Cookies Too Crunchy? Soften Them Up with This Simple Tip

Save your next batch of crunchy cookies! We've got an easy tip to soften hard cookies so you can enjoy chewy, gooey cookies no matter what.

It’s a chewy cookie lover’s worst nightmare: You spend an afternoon baking an amazing batch of cookies, and when you go to snack on one the next morning, you find they’ve gone crunchy and hard. This is enough to enrage any baker or cookie devotee, but it’s no reason to toss your cookies (literally).

Instead, you have everything you need to soften hard cookies right in your pantry, or should I say your breadbox?

How to Soften Hard Cookies

You see, the only thing that you need to soften up a batch of day-old cookies is a slice of bread. This is a trick I learned from my mom after she saw me turn up my nose one too many times at a slightly crispy chocolate chipper (self-proclaimed gooey, chewy cookie fiend here!).

To remedy the problem, she’d take the heel off the loaf of bread and pop it into the container or cookie jar. In a few hours, I’d return for a snack and the cookies would be magically chewy again! My mom was (and still is) a kitchen genius.

How Does It Work?

This tip to soften hard cookies seems too good to be true, but trust me when I say it’s saved many a batch of cookies over the years.

How it works is relatively simple. Simply, the cookies start to absorb the moisture from the slice of bread. You’ll notice this after a day or so (if your cookies last that long) when you open the cookie jar and find, essentially, a crouton. The cookies will sap up all that extra moisture.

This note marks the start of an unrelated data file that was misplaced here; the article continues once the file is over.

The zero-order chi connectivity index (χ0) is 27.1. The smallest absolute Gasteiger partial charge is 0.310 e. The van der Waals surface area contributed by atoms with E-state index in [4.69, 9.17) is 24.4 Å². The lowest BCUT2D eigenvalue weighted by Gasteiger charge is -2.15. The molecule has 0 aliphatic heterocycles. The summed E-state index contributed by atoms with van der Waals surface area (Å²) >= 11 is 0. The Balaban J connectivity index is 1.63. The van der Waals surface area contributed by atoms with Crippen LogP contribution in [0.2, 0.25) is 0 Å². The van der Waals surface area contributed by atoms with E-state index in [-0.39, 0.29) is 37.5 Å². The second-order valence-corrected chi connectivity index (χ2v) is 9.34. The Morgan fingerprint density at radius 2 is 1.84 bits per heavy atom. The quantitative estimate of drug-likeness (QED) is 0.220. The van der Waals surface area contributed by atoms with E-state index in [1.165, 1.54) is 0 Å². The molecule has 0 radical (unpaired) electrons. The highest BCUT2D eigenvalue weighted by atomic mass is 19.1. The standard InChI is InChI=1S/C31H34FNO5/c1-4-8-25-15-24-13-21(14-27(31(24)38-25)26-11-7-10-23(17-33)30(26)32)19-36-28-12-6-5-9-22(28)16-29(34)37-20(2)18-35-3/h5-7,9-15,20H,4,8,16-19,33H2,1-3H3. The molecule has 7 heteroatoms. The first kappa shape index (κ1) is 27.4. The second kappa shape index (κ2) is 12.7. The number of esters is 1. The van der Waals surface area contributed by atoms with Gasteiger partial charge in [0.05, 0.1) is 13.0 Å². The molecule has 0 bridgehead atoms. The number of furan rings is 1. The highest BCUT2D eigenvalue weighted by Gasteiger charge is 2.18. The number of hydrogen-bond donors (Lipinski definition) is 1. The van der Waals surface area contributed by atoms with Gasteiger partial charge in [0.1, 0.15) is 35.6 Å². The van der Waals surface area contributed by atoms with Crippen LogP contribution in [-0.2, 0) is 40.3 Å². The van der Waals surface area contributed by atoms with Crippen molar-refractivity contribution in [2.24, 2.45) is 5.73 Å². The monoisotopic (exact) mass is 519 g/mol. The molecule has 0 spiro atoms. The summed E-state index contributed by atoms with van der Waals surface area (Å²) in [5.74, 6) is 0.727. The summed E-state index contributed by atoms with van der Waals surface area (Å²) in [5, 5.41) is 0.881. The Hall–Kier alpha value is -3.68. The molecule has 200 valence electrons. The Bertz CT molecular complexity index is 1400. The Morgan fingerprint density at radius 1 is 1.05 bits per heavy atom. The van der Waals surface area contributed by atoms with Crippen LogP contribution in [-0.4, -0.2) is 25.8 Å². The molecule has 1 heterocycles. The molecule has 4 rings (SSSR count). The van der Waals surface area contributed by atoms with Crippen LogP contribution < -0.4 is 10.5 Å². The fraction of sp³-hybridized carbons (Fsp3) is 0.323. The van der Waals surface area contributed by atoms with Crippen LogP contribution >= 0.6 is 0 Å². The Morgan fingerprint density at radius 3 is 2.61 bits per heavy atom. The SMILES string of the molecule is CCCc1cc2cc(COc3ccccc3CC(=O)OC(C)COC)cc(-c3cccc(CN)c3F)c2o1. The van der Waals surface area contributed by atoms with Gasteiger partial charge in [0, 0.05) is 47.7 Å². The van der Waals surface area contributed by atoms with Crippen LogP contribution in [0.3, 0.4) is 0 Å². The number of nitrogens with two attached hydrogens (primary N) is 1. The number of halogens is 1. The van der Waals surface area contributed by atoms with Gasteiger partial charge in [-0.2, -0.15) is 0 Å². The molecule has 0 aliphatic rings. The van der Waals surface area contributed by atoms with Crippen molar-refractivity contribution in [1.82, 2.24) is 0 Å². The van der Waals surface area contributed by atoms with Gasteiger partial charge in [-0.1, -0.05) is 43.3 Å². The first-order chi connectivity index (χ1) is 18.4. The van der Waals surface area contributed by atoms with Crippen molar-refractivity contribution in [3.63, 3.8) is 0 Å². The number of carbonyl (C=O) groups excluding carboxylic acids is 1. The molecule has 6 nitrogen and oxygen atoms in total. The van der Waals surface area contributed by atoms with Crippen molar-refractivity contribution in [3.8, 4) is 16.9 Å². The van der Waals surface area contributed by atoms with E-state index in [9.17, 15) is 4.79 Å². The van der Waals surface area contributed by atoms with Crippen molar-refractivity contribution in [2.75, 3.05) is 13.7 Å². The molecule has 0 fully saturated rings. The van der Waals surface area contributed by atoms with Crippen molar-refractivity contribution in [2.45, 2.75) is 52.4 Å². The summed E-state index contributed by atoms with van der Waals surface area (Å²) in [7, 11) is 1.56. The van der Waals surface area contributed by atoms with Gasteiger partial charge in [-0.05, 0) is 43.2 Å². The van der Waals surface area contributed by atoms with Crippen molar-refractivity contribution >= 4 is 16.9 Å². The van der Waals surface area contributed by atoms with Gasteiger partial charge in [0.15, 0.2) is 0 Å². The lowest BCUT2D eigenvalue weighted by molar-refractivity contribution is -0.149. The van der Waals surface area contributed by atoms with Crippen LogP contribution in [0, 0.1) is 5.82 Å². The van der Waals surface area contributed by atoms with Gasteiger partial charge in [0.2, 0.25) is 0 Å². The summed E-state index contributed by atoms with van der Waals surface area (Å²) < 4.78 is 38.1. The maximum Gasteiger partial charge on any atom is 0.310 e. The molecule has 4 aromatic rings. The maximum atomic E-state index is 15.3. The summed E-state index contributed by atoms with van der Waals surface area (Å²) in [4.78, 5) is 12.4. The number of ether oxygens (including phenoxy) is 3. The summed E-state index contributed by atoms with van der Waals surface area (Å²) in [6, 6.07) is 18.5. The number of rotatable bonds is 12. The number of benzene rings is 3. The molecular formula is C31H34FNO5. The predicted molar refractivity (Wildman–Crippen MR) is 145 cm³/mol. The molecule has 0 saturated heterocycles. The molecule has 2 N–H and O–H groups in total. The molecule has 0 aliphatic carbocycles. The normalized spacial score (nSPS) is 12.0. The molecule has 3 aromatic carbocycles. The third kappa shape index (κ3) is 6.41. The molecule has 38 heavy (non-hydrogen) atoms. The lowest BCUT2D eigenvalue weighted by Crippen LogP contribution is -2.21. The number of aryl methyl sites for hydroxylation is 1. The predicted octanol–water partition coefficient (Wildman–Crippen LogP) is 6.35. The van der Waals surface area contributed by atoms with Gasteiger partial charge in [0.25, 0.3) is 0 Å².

With that in mind, it is crucial that you use relatively fresh bread when you perform this little cookie-saving maneuver. After all, if you’re sticking a stale piece of baguette inside, the cookies won’t have much moisture to soak up. Also, be sure not to use any strongly flavored bread. You don’t want your grandma’s favorite cookie recipe being ruined by popping in a slice of caraway rye or a wedge of seasoned focaccia.

A slice of regular white or wheat sandwich bread works best.

Make more perfect cookies with these baking tips.
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Lisa Kaminski
Lisa is a former Taste of Home editor and passionate baker. During her tenure, she poured her love of all things sweet (and sometimes savory) into Bakeable, Taste of Home's baking club. Lisa also dedicated her career here to finding and testing the best ingredients, kitchen gear and home products for our Test Kitchen-Preferred program. At home, you'll find her working on embroidery and other crafts.